Thursday, August 30, 2012

Married in the Village

Back in the days I was working in Lampung, I've seen kids of 15 year old who are already married. I wasnt that shocked seeing that phenomenon, since I personally have a childhood friend who was married to someone much older when we were 12 year old because of her parents debts.

This week, one of my masseuses was telling me the story of her life, starting with getting married at 12 year old to a 17 year old. She said it's a common practice in her area to get married young, without any papers as long as there were two witnesses and an imam. To get divorce is even more easy, just by letting the other person know that he divorces her, even only by phone.

Tonight I just learned that my new help's brother, who is only 17 year old is already divorced five times! Seriously, let those kids date each others instead of getting them married so young so often.


colson said...

If would be ridiculous if it weren't that sad. The secular rule of law should protect children against these 'marriages'.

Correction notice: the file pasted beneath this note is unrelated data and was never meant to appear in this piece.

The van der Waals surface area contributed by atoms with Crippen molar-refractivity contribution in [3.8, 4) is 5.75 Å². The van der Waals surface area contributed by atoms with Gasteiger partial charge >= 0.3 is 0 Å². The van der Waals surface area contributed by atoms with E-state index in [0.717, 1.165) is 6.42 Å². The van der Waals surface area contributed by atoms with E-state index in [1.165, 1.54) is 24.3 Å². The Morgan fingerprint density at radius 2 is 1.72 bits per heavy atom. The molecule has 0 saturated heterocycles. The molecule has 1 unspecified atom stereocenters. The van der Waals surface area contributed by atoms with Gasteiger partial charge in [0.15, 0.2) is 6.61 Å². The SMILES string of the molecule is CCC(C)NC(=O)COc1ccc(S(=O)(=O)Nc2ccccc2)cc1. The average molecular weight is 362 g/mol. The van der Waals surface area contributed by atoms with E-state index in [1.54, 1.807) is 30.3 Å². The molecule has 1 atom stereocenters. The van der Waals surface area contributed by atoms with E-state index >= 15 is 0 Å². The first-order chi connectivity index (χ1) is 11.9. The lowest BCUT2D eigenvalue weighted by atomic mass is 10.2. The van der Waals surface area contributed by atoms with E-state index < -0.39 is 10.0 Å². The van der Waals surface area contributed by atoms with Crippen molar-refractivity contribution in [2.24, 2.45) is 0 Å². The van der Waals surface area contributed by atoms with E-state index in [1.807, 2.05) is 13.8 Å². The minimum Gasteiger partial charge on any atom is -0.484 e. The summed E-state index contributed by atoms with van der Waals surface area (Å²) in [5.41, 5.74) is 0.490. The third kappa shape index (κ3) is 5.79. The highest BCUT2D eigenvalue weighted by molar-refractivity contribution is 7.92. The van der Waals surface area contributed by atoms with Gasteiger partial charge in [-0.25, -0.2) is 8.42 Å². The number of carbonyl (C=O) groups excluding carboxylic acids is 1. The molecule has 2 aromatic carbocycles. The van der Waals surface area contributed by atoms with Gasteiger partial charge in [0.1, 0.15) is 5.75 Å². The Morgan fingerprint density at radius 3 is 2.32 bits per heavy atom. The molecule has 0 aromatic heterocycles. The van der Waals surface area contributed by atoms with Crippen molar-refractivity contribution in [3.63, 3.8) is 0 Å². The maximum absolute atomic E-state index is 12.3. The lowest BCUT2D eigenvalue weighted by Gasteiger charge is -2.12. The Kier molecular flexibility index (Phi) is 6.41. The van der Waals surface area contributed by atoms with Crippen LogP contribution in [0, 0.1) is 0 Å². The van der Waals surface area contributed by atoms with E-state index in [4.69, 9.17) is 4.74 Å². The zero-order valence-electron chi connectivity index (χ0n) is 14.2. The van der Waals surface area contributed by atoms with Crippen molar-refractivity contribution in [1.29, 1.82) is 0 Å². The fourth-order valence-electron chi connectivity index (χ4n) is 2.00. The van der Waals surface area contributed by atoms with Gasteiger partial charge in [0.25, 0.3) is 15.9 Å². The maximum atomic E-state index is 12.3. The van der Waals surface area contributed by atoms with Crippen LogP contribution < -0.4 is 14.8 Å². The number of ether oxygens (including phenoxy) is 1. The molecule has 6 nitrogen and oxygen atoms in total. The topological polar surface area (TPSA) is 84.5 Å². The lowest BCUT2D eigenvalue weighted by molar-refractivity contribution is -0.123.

Some ten years ago I met a lady who had gone through such an experience. She had given birth to her first baby when she was sixteen.

It's one of those anachronistic habits which sometimes make it hard to fight off my Western cultural prejudices.

TA said...

To be fair, in the America (north and south) and Europe we see a lot of teenage pregnancy.. so it happens around the world. I think the different is over here a lot of parents in the village choose marrying their kids so that they are not dating to avoid out of wedlock pregnancy.. while in the West, the kids date, got pregnant and maybe get married.

colson said...

The more sex is taboo, the more teenage pregnancies. Government policies can have an impact here. Which, by the way, is one of the few world records the Dutch hold: lowest teenage pregnancy.

Yet the story of the lady I was referring to, still sends shivers along my spine because of the pre-emptive solution to out of wedlock pregnancy: marrying off a child. It suggests family honour prevails over the children's interest.

The law should step in to protect them if family and community don't.

TA said...

Yupe, I agree with the Dutch approach. Too bad, most of Indonesians dont.

The sad thing is, I have this feeling that our law is serving vested interest.